For the Hindu Sanghatanists this is a delicate and difficult issue since we are immensely proud of our Dharma and our Sanskriti. It is true that we have a lot of things of which we can be justly proud. The philosophy and values of life of this land have received the highest acclamation of the thinkers the world over as an invaluable contribution to peace and progress of humanity itself. ... However, it is clear that even while cherishing this pride it would not do to think that all that is old is gold. Puraanamityev na saadhu sarvam. ... There are many stories recounted in the ancient texts and Puranas. But do we accept them all as literally true? ... But should we, in order to affirm our devotion to our old religious texts, incorporate this story in the school text books to explain to the children why the eclipses take ‘place? We are bound to give in text books only what is scientific and factual.Deoras speech at the Vasant Vyakhyanmala, Pune 1974 (emphasis added)
So, why suddenly do we have this juvenile wish to validate Vedic and spiritual literature of India with modern science? And worse, why are we now developing this tendency to validate modern science and its discoveries with statements taken out of context from Hindu scriptures? When this new attitude, which is both harmful and negative, is questioned, then one is charged with being servile to the white-skinned.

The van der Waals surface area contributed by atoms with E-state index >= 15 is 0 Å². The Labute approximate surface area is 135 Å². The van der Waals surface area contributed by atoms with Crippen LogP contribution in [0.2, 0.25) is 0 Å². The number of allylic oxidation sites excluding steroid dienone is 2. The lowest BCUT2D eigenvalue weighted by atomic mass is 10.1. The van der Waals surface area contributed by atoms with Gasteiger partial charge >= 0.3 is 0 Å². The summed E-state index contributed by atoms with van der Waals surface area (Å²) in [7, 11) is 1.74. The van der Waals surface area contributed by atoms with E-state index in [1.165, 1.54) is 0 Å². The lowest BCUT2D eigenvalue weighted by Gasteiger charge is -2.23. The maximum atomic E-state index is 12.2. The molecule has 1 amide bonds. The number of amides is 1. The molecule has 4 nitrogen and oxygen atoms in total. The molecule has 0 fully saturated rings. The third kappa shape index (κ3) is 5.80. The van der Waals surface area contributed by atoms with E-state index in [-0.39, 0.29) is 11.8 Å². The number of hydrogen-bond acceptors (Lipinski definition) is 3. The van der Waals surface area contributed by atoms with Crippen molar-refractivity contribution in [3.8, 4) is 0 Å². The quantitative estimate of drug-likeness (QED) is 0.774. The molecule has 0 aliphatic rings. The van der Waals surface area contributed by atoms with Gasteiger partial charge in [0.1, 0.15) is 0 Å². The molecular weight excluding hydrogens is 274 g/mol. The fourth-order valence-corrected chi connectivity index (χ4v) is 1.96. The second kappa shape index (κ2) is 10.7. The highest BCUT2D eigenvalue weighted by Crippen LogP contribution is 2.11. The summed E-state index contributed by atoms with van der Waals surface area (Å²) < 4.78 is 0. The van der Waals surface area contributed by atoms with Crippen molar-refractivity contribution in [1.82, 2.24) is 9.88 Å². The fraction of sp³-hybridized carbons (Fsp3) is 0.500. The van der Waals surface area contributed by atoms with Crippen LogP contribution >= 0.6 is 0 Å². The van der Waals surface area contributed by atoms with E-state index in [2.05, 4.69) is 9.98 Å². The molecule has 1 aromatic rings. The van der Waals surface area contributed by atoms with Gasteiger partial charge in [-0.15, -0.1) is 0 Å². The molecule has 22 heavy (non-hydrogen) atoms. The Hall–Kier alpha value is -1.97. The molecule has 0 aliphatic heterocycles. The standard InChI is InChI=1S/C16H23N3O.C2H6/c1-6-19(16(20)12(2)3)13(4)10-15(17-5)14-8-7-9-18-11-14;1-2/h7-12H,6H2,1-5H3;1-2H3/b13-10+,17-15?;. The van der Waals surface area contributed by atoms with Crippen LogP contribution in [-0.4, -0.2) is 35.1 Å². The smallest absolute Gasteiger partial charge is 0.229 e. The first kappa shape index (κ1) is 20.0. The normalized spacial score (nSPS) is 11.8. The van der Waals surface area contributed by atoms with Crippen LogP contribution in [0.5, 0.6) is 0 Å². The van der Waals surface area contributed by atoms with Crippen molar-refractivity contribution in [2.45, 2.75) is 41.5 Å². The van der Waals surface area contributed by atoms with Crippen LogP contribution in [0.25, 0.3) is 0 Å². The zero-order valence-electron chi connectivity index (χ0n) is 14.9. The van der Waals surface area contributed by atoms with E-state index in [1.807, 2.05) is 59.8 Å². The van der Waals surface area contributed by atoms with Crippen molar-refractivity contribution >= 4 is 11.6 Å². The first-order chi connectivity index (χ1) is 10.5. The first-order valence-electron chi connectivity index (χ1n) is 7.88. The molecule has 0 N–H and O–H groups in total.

On the other side, we have superficial pop understanding of Indian culture and science. A good example is provided by pop-mythologist Devdutt Pattanaik in the following tweet:
Sacred is opposite of science. Sacred is subjective, demands faith & veneration. Science is objective, demands doubt & allows violation for knowledge. Decide if your holy books should be sacred or science; it can’t be both. Btw: equality is NOT a scientific concept. Nor is God.— Devdutt Pattanaik (@devduttmyth) March 17, 2018
Opposite of sacred is not science but secular. But the etymological roots of science reveal something really interesting. Science comes from the Latin root ‘scire’ - ‘to know’ which in turn comes from the PIE root *skei- 'to cut, split' (which in turn makes “shit” an etymological cousin of “science”) Science is also intimately associated with the word consciousness as the latter too derives from ‘scire’ - thus consciousness is ‘knowing with’.
In Indic tradition, two forms of knowledge are clearly identified - Vidya and Avidya. Both are essential for the well being, and quest for truth, of humanity. A confrontational compartmentalisation results in humanity entering into the darkness. On the other hand, through a complementary harmony of both, humanity can attain immortality.